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How India nearly killed the condom industry—and how I adapted

Reuters/Mariana Bazo
The best quality condoms had gone off shelves in India thanks to a drug pricing order that put a cap on prices.
Published Last updated This article is more than 2 years old.

Last week, just before world population day, the New Delhi high court set aside a notification by the National Pharmaceutical Pricing Authority which restricted the price that could be charged for condoms.

Millions of Indians, myself included, have had to adapt after the price cap took the best quality condoms off shelves. Condom use has been declining in urban India for over a decade, and it seems the trend was exacerbated in the past year by cutbacks in advertising by companies harmed by the notification.

As a teenager, I opted to be an evolutionary dead end and have stuck with that resolution. Having no progeny is by far the best contribution anybody can make to the environment. That’s not the reason I chose to stay child-free, of course, but anybody with kids who tries to shame me for my carbon-intensive lifestyle choices, such as my love of red meat, can expect instant and unanswerable retaliation.

Not producing children is difficult but condoms have been accomplices in my effort these past 25 years, preventing the propagation of my genes (and the DNA of sundry bacteria and viruses, though being with the same partner since college has made that less important) effectively enough to gain my trust and respect. They’re never going to get my affection, or that of any man, but the best contemporary ones are only a mild annoyance.

The first contraceptive I tried was a brand called Moods, made by the government as an upmarket alternative to Nirodh. Looking around for better options, I found most chemists stocked grey market imports from South Korea and Taiwan. All of them featured semi-naked white women on the packs, the most popular model being Samantha Fox. She’s a a Brit who became the Sun newspaper’s most famous Page 3 girl (the term refers to different things in England and post-Bombay Times India) before turning into a one-hit wonder pop star. That one hit was “Touch Me (I Want Your Body)”, the video of which illustrates everything that was tacky about 1980s music and fashion. Fox went through a born-again Christian phase before coming out as lesbian a few years ago, which is entirely irrelevant to my condom story.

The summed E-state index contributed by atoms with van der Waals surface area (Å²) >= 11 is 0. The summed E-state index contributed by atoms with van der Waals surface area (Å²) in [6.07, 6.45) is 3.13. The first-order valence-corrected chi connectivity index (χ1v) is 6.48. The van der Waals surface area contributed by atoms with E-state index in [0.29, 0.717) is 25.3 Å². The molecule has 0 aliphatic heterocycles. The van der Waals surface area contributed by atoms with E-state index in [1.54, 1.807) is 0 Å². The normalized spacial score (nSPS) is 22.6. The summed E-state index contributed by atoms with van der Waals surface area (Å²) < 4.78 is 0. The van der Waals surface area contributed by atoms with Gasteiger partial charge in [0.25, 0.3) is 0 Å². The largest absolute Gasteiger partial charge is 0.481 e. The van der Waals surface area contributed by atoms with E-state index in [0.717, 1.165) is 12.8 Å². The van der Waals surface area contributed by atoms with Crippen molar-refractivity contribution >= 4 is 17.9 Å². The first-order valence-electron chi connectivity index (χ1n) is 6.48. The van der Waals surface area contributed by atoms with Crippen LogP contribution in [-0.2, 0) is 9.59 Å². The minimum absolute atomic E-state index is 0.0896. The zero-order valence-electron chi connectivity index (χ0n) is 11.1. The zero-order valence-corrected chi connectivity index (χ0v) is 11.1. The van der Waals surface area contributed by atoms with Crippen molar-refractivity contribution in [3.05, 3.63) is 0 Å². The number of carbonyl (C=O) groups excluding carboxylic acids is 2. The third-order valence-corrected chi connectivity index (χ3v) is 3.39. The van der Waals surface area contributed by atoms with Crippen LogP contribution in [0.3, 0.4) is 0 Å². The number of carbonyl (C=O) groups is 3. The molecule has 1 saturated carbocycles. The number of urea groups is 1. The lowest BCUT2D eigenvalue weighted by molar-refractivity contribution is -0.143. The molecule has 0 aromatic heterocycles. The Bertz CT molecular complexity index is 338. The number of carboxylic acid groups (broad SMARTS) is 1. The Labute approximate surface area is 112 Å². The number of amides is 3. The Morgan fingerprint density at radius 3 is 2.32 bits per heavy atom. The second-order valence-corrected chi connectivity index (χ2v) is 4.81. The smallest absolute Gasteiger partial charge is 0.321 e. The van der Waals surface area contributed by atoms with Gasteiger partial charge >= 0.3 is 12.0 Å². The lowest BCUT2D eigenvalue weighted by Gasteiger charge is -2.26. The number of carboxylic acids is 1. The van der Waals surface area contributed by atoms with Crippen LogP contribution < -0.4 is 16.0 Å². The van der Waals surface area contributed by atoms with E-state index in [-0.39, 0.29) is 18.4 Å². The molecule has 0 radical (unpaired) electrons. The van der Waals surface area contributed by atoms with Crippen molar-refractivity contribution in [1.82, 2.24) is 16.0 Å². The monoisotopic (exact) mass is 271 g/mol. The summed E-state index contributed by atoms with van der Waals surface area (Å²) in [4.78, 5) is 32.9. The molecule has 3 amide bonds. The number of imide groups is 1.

I tried the South Korean rubbers, and preferred them to Moods, but sought something more discreetly packaged because I didn’t fancy carrying around pictures of naked, big-breasted women. After scanning the counters of dozens of chemists, I chanced upon a ten-pack of a Japanese brand called Skinless Skin packaged in simple black with a floral motif. It was a bonus that the condoms themselves smelled less like balloons than the others I had tried.

Multiple choices

In England as a post-grad, my choice of sheaths expanded considerably. Making a shopping list before a holiday back home, I put down Durex condoms alongside Camembert cheese and Lindt chocolates. An American housemate happened to see the list and laughed, “Seriously? Don’t they make condoms in your country?” “They do,” I replied, “Just not very good ones.”

Years later, after both of us had returned to our home countries, he mailed me a pack of Trojans, marking them “prophylactics” on the parcel, hoping the word would confuse customs agents. When it reached me, one of the sachets had been torn open and the rubber inside slit, perhaps to check for drugs.

By then, Durex had come to India, and a couple of decent home-grown brands had established themselves as well. I didn’t have to look beyond my neighbourhood medical store for my contraceptive needs until 2014, when the National Pharmaceutical Pricing Authority made its strange decision. It claimed that allowing free pricing for condoms would flood the market with high-priced goods at the expense of cheaper options. Can’t you visualise the headlines now? “Mercedes puts the squeeze on Maruti” or, “China’s overpriced goods drive Indian manufacturers to bankruptcy.”

Thanks to this voodoo economics, good condoms became as rare in India as honest politicians. I took to stocking up on trips abroad, until I remembered those Trojans my American friend had once sent over, and wondered if Amazon offered that service.

As it turned out, not only could Amazon deliver condoms to India, but the value packs of my favourite brand were priced far lower than high-street prices. Bundling the order with a couple of other items brought down unit shipping costs. The order arrived in reasonable time, with no opened sachets or slit rubbers.

Now that the Delhi high court has restored sanity to the local condom market, I will be spoilt for choice, but I think I’ll stick with the long-distance parcel service, if only because the mythic resonances of Amazon and Trojan make them sound like perfect allies in the noble battle against procreation.

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